When it’s impossible for even the most experienced staffer to maintain a full understanding of the environment at a given moment, a new approach to balancing change and risk is needed.
AISM use cases
In 2021, intelligent automation is a top priority for 75% of enterprises. A growing consensus expects that digital experience will be only be compelling, but measurably so. According to Gartner®, “By 2025, 70% of digital business initiatives will require I&O leaders to report on business metrics from digital experience, up from less than 15% today.”
For example, not long ago, chatbots designed with minimal capabilities were seen as a state-of-the-art. With advancements in conversational AI, chatbots are better able to understand language context and extend their capabilities through machine learning requiring less upfront training than the chatbots from just a few years ago.
More than just a new user interface, the chatbot becomes an end-to-end experience that dynamically delivers the customized information people need to maximize productivity. Contextual understanding and natural language processing (NLP) help virtual agents provide faster, more accurate answers than first-generation chatbots—a wholly improved customer experience.
(Explore enterprise chatbot best practices.)
Key use cases for AISM include:
Intelligent service automation
Going beyond low-level task automation, AISM takes on higher-order processes such as:
- Finding patterns in aggregated data
- Leveraging advanced analytics for constant improvement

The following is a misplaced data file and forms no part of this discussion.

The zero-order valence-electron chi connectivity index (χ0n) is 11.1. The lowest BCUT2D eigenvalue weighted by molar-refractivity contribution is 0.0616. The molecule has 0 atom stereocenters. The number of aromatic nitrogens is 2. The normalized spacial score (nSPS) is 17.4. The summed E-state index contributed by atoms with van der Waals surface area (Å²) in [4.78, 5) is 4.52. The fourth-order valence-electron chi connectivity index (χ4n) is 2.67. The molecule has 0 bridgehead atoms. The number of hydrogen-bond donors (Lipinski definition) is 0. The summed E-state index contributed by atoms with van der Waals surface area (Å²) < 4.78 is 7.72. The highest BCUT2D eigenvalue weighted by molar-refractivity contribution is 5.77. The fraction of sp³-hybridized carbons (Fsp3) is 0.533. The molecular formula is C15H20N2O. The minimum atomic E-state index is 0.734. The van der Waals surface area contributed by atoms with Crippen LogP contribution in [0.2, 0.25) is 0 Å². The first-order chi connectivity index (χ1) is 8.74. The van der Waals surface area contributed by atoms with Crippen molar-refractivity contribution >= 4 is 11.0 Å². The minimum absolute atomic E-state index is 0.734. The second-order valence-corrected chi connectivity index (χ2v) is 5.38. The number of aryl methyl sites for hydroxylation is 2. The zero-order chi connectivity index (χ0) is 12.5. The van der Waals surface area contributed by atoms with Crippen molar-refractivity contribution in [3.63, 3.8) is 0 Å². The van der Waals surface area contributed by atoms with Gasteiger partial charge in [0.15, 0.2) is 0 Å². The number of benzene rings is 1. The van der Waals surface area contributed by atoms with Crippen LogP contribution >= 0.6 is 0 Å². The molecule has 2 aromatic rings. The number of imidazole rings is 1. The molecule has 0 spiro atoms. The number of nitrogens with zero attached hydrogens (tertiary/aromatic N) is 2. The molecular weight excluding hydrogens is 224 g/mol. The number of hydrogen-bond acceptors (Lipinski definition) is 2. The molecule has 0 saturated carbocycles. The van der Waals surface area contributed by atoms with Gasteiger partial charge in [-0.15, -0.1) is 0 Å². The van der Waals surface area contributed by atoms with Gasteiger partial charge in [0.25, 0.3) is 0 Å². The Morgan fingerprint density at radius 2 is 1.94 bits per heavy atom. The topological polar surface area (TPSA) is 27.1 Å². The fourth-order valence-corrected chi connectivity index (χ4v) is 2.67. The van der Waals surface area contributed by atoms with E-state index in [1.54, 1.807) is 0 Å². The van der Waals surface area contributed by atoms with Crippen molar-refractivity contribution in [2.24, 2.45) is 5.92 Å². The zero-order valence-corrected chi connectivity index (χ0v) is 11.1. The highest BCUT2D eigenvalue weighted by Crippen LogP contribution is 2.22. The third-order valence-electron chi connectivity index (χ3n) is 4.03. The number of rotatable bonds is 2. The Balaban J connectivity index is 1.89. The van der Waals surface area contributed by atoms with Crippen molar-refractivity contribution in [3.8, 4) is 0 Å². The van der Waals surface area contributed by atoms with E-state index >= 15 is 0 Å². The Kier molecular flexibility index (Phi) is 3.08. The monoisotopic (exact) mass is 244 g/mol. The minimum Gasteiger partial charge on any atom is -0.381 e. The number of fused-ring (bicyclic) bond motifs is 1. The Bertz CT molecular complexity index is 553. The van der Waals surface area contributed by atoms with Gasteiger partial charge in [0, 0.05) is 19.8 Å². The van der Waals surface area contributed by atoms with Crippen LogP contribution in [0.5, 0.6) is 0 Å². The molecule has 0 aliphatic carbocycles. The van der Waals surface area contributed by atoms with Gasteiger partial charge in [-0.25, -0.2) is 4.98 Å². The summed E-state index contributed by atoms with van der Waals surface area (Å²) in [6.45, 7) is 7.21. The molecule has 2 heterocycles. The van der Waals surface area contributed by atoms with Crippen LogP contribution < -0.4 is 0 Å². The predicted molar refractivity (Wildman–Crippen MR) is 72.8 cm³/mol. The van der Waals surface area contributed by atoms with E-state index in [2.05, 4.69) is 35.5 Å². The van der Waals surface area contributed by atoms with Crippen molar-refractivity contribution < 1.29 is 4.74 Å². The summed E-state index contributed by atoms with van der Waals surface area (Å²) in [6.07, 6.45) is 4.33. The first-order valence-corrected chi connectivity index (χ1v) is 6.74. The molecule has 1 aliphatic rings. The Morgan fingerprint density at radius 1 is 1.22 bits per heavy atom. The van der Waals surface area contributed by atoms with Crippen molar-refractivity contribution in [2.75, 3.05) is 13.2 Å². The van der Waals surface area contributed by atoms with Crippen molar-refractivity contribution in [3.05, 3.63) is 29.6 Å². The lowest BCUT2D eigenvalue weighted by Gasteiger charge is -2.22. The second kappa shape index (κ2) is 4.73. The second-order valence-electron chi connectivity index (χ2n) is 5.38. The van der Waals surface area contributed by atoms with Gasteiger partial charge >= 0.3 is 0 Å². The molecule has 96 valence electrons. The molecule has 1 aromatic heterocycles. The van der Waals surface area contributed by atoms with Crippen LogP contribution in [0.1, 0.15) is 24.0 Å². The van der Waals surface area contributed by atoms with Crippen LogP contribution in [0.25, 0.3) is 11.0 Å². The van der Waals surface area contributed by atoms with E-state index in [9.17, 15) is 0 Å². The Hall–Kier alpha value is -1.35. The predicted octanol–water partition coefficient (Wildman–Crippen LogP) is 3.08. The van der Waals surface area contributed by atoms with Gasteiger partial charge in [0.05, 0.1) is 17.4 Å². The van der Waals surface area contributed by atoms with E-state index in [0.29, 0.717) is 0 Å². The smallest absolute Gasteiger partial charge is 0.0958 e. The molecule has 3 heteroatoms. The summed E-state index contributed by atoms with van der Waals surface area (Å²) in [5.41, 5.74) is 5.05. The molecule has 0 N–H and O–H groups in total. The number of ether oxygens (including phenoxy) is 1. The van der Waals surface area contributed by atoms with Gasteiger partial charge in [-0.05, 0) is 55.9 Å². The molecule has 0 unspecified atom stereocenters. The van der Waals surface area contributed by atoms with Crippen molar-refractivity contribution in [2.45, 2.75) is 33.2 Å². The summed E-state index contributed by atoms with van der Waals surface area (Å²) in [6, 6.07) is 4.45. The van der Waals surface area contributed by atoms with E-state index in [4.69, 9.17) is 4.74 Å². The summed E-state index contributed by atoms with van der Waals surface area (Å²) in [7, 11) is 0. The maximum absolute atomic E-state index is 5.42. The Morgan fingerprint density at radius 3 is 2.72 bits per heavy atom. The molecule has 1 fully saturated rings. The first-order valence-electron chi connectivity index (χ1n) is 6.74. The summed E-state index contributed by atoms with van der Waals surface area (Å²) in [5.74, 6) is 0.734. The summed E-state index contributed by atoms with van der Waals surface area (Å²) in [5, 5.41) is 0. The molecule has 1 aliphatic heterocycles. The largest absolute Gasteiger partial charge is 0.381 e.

- Performing incident analysis and root cause analysis to shorten investigative time and MTTR
AI can make self-service faster and more accurate while improving the speed and efficiency of service desk staffers.
(See how AISM delivers 361% ROI for service desks.)
Core enterprise service management
As enterprises seek to expand service management capabilities and learnings beyond IT by taking a shared services approach across HR, facilities, and other lines of business, AI/ML benefits can be applied in these areas as well an approach known as enterprise service management.
By capturing up-to-date, relevant knowledge and making it more easily usable through intelligent interfaces and natural language processing, AISM can help enterprises realize their ever-elusive goals in knowledge management.
Enabling agile DevOps success
AI service management is also a key enabler for organizations that are compelled to innovate faster and deliver more features to employees and customers just to stay competitive. Other areas also benefit from the data insights and automation that an AISM strategy delivers, especially the rise of DevOps, including:
AISM makes it possible to deliver new services faster with automated deployment, and to leverage advanced analytics for anomaly detection, correlation, and predictive trends to optimize service quality and availability. This AI intelligence can be incorporated into modern service support models such as incident swarming to drive better MTTI/MTTR for traditional IT Ops, DevOps, and line of business (LOB) service owners alike.
AISM enables a smarter, faster future for IT, users & customers
The speed and scale of digital transformation are already overwhelming enterprise organizations—and they’ll only accelerate in the months and years to come.
By using AISM technologies to apply intelligent automation across service and operations management, organizations can realize the full value of their digital strategy by ensuring that the new services they deliver will provide the best possible experiences for customers and employees alike.
- BMC Service Management Blog
- BMC AIOps Blog
- What Is ServiceOps?
- The Gartner® Magic Quadrant™ for ITSM Tools
- Mindful AI: 5 Concepts for Mindful Artificial Intelligence
- What Is AIOps? A Beginner’s Guide
1 IDC MarketScape: Worldwide IT Service Management 2020 Vendor Assessment, March 2020. ↩
2 Forrester Research, Predictions 2021: Automation. ↩
3 Gartner, Market Guide for Digital Experience Monitoring, 25 August 2020, Federico De Silva et. Al.